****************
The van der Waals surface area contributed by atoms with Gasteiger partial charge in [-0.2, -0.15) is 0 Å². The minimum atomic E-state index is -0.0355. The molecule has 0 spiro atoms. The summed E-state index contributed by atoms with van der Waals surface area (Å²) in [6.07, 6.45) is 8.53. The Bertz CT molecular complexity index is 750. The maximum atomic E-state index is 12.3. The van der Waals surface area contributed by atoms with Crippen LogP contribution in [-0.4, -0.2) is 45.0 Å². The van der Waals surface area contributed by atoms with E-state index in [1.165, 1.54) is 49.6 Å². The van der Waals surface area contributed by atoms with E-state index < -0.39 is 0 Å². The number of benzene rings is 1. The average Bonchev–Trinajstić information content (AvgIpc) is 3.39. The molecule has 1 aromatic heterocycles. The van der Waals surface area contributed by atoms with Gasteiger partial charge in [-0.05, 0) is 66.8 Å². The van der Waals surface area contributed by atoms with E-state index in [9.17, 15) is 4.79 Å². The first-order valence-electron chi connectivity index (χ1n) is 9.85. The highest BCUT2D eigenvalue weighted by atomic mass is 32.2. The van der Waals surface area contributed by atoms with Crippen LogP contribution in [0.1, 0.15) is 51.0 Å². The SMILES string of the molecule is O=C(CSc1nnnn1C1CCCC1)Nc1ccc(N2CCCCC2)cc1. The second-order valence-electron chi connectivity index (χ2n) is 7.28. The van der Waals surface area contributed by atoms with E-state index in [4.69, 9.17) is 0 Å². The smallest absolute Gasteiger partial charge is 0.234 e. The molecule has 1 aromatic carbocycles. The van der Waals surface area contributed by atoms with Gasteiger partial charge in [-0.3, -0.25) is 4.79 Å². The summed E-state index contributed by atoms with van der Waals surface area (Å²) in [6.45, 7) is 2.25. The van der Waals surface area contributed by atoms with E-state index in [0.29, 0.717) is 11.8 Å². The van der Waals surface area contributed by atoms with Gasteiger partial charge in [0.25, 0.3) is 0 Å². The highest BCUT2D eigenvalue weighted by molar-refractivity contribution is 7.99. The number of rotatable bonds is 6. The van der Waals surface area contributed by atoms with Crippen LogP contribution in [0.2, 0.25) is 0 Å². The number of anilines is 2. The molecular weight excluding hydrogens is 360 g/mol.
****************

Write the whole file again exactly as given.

The van der Waals surface area contributed by atoms with Gasteiger partial charge in [-0.2, -0.15) is 0 Å². The minimum atomic E-state index is -0.0355. The molecule has 0 spiro atoms. The summed E-state index contributed by atoms with van der Waals surface area (Å²) in [6.07, 6.45) is 8.53. The Bertz CT molecular complexity index is 750. The maximum atomic E-state index is 12.3. The van der Waals surface area contributed by atoms with Crippen LogP contribution in [-0.4, -0.2) is 45.0 Å². The van der Waals surface area contributed by atoms with E-state index in [1.165, 1.54) is 49.6 Å². The van der Waals surface area contributed by atoms with E-state index < -0.39 is 0 Å². The number of benzene rings is 1. The average Bonchev–Trinajstić information content (AvgIpc) is 3.39. The molecule has 1 aromatic heterocycles. The van der Waals surface area contributed by atoms with Gasteiger partial charge in [-0.05, 0) is 66.8 Å². The van der Waals surface area contributed by atoms with E-state index in [9.17, 15) is 4.79 Å². The first-order valence-electron chi connectivity index (χ1n) is 9.85. The highest BCUT2D eigenvalue weighted by atomic mass is 32.2. The van der Waals surface area contributed by atoms with Crippen LogP contribution in [0.1, 0.15) is 51.0 Å². The SMILES string of the molecule is O=C(CSc1nnnn1C1CCCC1)Nc1ccc(N2CCCCC2)cc1. The second-order valence-electron chi connectivity index (χ2n) is 7.28. The van der Waals surface area contributed by atoms with E-state index in [4.69, 9.17) is 0 Å². The smallest absolute Gasteiger partial charge is 0.234 e. The molecule has 1 aromatic carbocycles. The van der Waals surface area contributed by atoms with Gasteiger partial charge in [-0.3, -0.25) is 4.79 Å². The summed E-state index contributed by atoms with van der Waals surface area (Å²) in [6.45, 7) is 2.25. The van der Waals surface area contributed by atoms with E-state index in [0.29, 0.717) is 11.8 Å². The van der Waals surface area contributed by atoms with Gasteiger partial charge in [0.25, 0.3) is 0 Å². The highest BCUT2D eigenvalue weighted by molar-refractivity contribution is 7.99. The number of rotatable bonds is 6. The van der Waals surface area contributed by atoms with Crippen LogP contribution in [0.2, 0.25) is 0 Å². The number of anilines is 2. The molecular weight excluding hydrogens is 360 g/mol.